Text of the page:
If you are going to buy property in Thailand as an expatriate, then you should consider doing a due diligence report on the property to ensure that there are no servitude‘s registered against the property or a usufruct. You also want to ensure that the title deed is what you want and as a foreigner you only want to buy a title deed that is a Chanote.
Title Deeds in Thailand
Most expat property in Thailand tends to be condominiums however some who are married to a Thai national do own houses in the name of their wife. This does create its own problems during registration as well as during divorce. When a house is registered the foreigner has to sign the needed documents that he has no claim over the property.
There are other options such as superficies (where you own the building and not the land) or a usufruct (where you register a right to live and operate the property for a certain amount of time). Both of these are registered against the properties title deed. Other title deeds can be upgraded but it is very rare for foreigners to do these are everyone buys property with a Chanote title deed.
Chanote Title Deed Format
The difference between the Chanote title deed and other deeds are explained later. You will note that title deeds in Thailand will have the following basic information on it:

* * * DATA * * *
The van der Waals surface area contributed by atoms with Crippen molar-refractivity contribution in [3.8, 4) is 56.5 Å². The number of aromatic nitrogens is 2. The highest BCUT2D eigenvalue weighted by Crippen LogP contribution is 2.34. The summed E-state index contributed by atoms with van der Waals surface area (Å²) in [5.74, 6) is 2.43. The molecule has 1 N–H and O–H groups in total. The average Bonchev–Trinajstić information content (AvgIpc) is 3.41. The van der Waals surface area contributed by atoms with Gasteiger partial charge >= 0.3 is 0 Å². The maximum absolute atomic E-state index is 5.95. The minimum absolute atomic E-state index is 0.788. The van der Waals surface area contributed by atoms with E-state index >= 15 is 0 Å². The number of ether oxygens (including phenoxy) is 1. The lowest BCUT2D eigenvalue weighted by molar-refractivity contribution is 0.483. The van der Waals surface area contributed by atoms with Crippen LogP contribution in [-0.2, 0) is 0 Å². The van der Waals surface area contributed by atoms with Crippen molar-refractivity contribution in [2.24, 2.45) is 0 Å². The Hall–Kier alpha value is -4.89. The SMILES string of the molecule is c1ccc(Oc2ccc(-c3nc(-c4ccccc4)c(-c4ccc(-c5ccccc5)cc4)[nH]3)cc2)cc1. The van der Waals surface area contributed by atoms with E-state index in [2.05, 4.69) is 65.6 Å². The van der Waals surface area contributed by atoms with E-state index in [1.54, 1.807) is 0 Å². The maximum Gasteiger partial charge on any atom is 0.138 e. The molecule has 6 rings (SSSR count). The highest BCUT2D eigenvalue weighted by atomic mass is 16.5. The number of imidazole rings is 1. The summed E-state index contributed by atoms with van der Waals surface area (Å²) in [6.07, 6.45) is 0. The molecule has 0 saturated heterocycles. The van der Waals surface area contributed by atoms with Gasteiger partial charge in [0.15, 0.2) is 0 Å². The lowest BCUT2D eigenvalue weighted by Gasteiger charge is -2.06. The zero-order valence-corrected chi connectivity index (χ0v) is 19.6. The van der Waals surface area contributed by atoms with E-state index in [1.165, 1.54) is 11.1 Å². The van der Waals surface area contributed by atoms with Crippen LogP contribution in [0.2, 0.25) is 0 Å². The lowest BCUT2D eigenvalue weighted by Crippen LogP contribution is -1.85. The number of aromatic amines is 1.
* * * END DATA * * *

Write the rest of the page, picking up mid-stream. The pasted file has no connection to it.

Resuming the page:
- 1. Name of the owner;
- 2. Surname of the owner;
- 3. The residence of the owner;
- 4. The location of land; *
- 5. The area of the land
- 6. A map of the plot of land showing boundaries on all four side.
There would normally be two seals on the Chanote which is that of the Land Department as well as the seal of the Governor of the Province. There are two copies. One is held by the Land Office and the other by the owner of the land.
* Land Location has the following description: Section / Land Number / Page / Thumbol
* Land Title Deed needs the following: Number / Book / Page / Amphur / Province
The rear of the title deed in Thailand will tell you who is the owner as well as who holds the mortgage bond over the property as well as the size of the land. Note the different title deeds in Thailand. Also not that some Chanote’s may have restrictions on them as the government gave away land and property however the owner had been limited by holding it for 10 years before you can sell it.
The Sor Kor Nung is no longer used in Thailand and was mainly used in the rural areas of Thailand. This has mainly been used for occupation of land and not ownership. The Nor Sor Song can be inherited but not bought or sold. You can upgrade this but the limitations would still be on the property.
The Nor Sor Saam is another title deed but its borders have not been marked as yet and hence requires a 30 day presale advert in the local media. The Nor Sor Saam Gor is the next type of title deed that does not require a 30 day presale advert as its borders have been measured by an air survey. The Nor Sor Si Jor or Chanote is what you would normally get in the west and what all foreigners buy in Thailand. Stay clear of the other title deeds. Always take proper legal advice from a property lawyer in Thailand.